Flashmob Fridays: Harvey Pekar’s Cleveland

Today’s edition of Flashmob Fridays covers Harvey Pekar’s Cleveland (due out in March from Top Shelf). I enjoyed the advance look; I’ve had mixed reactions to Pekar’s autobiography before, but this volume really worked for me.

Visit the link to find out more, as well as reading praise from Alan David Doane, Christopher Allen, Roger Green, and Scott Cederlund.

Update: (2/22/12) Here’s my contribution in full:

Harvey Pekar’s Cleveland, illustrated by Joseph Remnant, is the quintessential Pekar autobiographical graphic novel, a love letter to his hometown that unblinkingly looks at the bad as well as the good. Pekar’s narration intertwines moments and memories of his life with incidents that demonstrate the downfall of what was once an industrial powerhouse.

I’ve never been able to really get the appeal of Pekar before. There was too much crotchety old man complaining about it, but here, the setting gives the work more of a hook for me. Looking at his life, even when he’s grumbling, as a parallel to the downturn of a great American metropolis puts things in perspective. Plus, I now better appreciate the viewpoint of someone older and with experience; I think of his comments as having more perspective. Having seen how a community can decline, some grumpiness is understandable.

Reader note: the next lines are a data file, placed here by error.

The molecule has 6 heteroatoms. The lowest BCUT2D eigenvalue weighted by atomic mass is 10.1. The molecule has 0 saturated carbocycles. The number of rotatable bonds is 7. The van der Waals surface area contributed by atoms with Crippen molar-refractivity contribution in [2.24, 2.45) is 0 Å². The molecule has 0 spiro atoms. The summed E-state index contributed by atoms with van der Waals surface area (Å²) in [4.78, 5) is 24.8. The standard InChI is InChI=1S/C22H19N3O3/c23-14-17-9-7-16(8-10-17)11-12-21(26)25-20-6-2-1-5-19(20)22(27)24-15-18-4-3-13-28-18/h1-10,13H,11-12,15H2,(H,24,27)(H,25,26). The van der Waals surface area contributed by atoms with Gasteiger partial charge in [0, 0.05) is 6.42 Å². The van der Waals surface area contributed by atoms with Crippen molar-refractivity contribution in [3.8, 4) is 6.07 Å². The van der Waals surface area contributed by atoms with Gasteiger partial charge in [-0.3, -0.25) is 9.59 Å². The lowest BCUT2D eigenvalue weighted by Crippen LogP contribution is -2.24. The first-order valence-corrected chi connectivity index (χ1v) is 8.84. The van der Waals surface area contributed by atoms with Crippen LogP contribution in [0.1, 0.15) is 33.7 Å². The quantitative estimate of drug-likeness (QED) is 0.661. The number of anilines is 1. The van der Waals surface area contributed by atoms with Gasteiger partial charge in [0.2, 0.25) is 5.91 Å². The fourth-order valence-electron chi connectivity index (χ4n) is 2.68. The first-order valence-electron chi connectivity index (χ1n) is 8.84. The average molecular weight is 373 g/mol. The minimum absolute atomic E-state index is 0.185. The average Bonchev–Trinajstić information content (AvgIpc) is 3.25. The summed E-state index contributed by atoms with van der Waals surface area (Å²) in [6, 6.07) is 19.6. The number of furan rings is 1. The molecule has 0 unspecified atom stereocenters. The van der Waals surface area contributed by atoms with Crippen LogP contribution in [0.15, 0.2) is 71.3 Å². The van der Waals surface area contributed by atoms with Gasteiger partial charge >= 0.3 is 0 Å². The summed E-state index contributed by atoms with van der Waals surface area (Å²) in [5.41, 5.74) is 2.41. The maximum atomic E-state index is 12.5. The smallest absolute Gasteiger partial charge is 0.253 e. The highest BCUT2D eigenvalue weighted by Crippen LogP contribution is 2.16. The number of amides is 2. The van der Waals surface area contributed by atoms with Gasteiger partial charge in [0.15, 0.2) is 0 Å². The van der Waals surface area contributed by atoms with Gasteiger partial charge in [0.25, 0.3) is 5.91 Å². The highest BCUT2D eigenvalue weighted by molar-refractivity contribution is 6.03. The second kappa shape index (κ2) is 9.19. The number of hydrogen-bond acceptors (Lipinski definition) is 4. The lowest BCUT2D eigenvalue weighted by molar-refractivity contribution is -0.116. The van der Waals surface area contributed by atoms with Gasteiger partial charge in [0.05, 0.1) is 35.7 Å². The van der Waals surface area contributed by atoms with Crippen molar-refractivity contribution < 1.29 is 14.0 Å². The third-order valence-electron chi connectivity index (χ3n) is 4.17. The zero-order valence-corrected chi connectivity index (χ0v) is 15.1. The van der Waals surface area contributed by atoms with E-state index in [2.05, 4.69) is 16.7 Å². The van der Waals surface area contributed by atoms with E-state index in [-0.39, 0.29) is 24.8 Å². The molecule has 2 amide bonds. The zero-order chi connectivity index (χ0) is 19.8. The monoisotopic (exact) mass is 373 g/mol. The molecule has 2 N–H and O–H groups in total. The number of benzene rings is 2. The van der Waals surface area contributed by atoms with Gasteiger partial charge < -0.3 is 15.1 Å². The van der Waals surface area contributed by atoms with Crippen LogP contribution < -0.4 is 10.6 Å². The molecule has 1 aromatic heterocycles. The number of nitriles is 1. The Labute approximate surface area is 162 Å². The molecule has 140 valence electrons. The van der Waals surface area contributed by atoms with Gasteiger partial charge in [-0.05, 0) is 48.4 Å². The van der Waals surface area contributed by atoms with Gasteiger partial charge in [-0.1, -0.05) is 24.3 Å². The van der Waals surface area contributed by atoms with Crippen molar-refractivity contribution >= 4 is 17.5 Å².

Remnant’s work is a perfect choice for the material. It’s straightforward, well-suited to the journalistic approach, but has its own character. Instead of simply drawing what we’re being told, the illustrations add to the story by fleshing out the text and providing a real sense of place and time.

Harvey Pekar at Rock Hall of Fame

Harvey Pekar’s Cleveland is a fitting final work by the curmudgeon who made comic autobiography into the powerhouse it is today, as well as a wonderful starting point for anyone wanting to sample his work.

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